If problems persist, Pa. reopening plans could be reversed, governor says

PHILADELPHIA (KYW Newsradio/AP) — As Pennsylvania anticipates the reopening process next week, the governor says efforts could be reconsidered and altered, if necessary. 

“We can say we are going to open, but if people don't feel comfortable, we are not going to be open,” Gov. Tom Wolf said Tuesday.

Wolf agreed that starting the process of reopening some businesses on May 8 is the responsible thing to do.

“But if … it looks like they are in good enough shape to open and we see that things are not looking real good — that the health care system looks like it's being stretched beyond capacity — then we do reserve the right to walk that back,” he said.

As the Wolf administration continues to develop the reopening plan, he said the goal remains the same: Keep people safe, no matter where they are in the state.

“That's what is going to be guiding us,” he said. “What’s not going to be guiding us is some arbitrary definition of an area or some region.

“We will be looking at the number of new cases,” he continued. “We will be looking at the mortality rate. We will be looking at basically, how are we doing? And again, let’s remember what we are trying to do here: We are trying to bide time to keep the disease from over-running our health care system, and I think we have done that.”

Health Secretary Dr. Rachel Levine said details of the reopening plan will be announced on Friday.

In other coronavirus-related developments in Pennsylvania:

School revenue loss

Pennsylvania's 500 school districts are facing a projected loss of as much as 5% in the revenue from local taxes as the coronavirus pandemic shutdowns take a heavy toll on the economy, a leading public schools group said Tuesday.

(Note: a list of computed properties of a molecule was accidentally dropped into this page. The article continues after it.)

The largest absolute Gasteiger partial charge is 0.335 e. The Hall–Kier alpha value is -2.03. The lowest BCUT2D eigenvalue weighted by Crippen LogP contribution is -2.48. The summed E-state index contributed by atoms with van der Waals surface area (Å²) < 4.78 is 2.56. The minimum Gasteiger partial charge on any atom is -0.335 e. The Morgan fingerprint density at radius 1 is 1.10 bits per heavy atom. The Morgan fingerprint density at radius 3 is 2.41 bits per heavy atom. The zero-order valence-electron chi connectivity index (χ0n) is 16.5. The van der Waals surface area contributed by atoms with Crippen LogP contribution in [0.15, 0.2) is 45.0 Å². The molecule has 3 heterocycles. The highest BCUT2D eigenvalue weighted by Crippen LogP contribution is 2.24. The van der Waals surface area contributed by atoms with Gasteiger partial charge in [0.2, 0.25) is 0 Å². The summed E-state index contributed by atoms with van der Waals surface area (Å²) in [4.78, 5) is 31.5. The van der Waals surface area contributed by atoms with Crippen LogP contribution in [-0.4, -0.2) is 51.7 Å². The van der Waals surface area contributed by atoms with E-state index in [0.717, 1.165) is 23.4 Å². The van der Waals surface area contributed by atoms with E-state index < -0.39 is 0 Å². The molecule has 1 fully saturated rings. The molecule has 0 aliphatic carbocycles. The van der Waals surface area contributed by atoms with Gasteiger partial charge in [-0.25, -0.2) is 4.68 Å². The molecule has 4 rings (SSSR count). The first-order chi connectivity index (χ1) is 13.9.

The Pennsylvania Association of School Business Officers said it is projecting a loss of $1 billion, or 5%, in revenue from local school taxes if economic recovery lags. A quicker turnaround could limit the damage to a loss of $850 million, or 4%, the group said.

School districts reported spending about $30 billion in the 2017-2018 school year, according to state data, the latest available for that statistic. About $17.5 billion in revenue that year came from local sources, primarily property taxes, and $11.5 billion came from the state, according to the data.

Rising unemployment will probably mean a loss in real estate transfer tax revenue as the economic downturn slows the real estate market, Timothy Shrom, director of research for the school business association, said in a written statement.

Property tax revenue will decline as people need more time to pay, and interest rate reductions will depress interest earnings, Shrom said.

Meanwhile, a massive deficit facing state government, as well as a delayed July 15 deadline for filing taxes, is casting doubt on how much state aid schools can expect.

Cases

More than 1,200 additional cases of the coronavirus were reported in Pennsylvania on Tuesday by the state Health Department, raising the total to more than 43,200.

The agency reported 119 additional deaths, boosting the statewide total to above 1,700 deaths.